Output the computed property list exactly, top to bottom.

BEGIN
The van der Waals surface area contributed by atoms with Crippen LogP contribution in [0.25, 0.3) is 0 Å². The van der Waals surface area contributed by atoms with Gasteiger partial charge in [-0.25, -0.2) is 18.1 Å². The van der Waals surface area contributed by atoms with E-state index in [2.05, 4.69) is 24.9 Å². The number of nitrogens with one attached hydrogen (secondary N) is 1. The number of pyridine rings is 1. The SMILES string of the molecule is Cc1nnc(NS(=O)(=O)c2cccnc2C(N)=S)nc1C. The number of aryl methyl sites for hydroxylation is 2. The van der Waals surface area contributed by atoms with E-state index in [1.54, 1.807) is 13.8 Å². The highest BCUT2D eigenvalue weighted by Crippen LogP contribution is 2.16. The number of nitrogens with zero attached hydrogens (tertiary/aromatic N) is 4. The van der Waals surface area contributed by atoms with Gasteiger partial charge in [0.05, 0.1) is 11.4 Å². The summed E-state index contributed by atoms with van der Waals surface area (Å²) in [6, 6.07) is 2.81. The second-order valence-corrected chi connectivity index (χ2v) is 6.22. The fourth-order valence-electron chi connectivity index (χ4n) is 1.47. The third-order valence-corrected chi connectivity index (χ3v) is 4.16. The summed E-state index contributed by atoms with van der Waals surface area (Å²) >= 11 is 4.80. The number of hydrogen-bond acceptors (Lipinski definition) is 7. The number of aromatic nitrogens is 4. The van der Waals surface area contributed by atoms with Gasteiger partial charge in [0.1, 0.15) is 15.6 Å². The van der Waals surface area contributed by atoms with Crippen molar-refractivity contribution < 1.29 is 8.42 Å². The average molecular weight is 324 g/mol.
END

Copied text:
The van der Waals surface area contributed by atoms with Crippen LogP contribution in [0.25, 0.3) is 0 Å². The van der Waals surface area contributed by atoms with Gasteiger partial charge in [-0.25, -0.2) is 18.1 Å². The van der Waals surface area contributed by atoms with E-state index in [2.05, 4.69) is 24.9 Å². The number of nitrogens with one attached hydrogen (secondary N) is 1. The number of pyridine rings is 1. The SMILES string of the molecule is Cc1nnc(NS(=O)(=O)c2cccnc2C(N)=S)nc1C. The number of aryl methyl sites for hydroxylation is 2. The van der Waals surface area contributed by atoms with E-state index in [1.54, 1.807) is 13.8 Å². The highest BCUT2D eigenvalue weighted by Crippen LogP contribution is 2.16. The number of nitrogens with zero attached hydrogens (tertiary/aromatic N) is 4. The van der Waals surface area contributed by atoms with Gasteiger partial charge in [0.05, 0.1) is 11.4 Å². The summed E-state index contributed by atoms with van der Waals surface area (Å²) in [6, 6.07) is 2.81. The second-order valence-corrected chi connectivity index (χ2v) is 6.22. The fourth-order valence-electron chi connectivity index (χ4n) is 1.47. The third-order valence-corrected chi connectivity index (χ3v) is 4.16. The summed E-state index contributed by atoms with van der Waals surface area (Å²) >= 11 is 4.80. The number of hydrogen-bond acceptors (Lipinski definition) is 7. The number of aromatic nitrogens is 4. The van der Waals surface area contributed by atoms with Gasteiger partial charge in [0.1, 0.15) is 15.6 Å². The van der Waals surface area contributed by atoms with Crippen molar-refractivity contribution < 1.29 is 8.42 Å². The average molecular weight is 324 g/mol.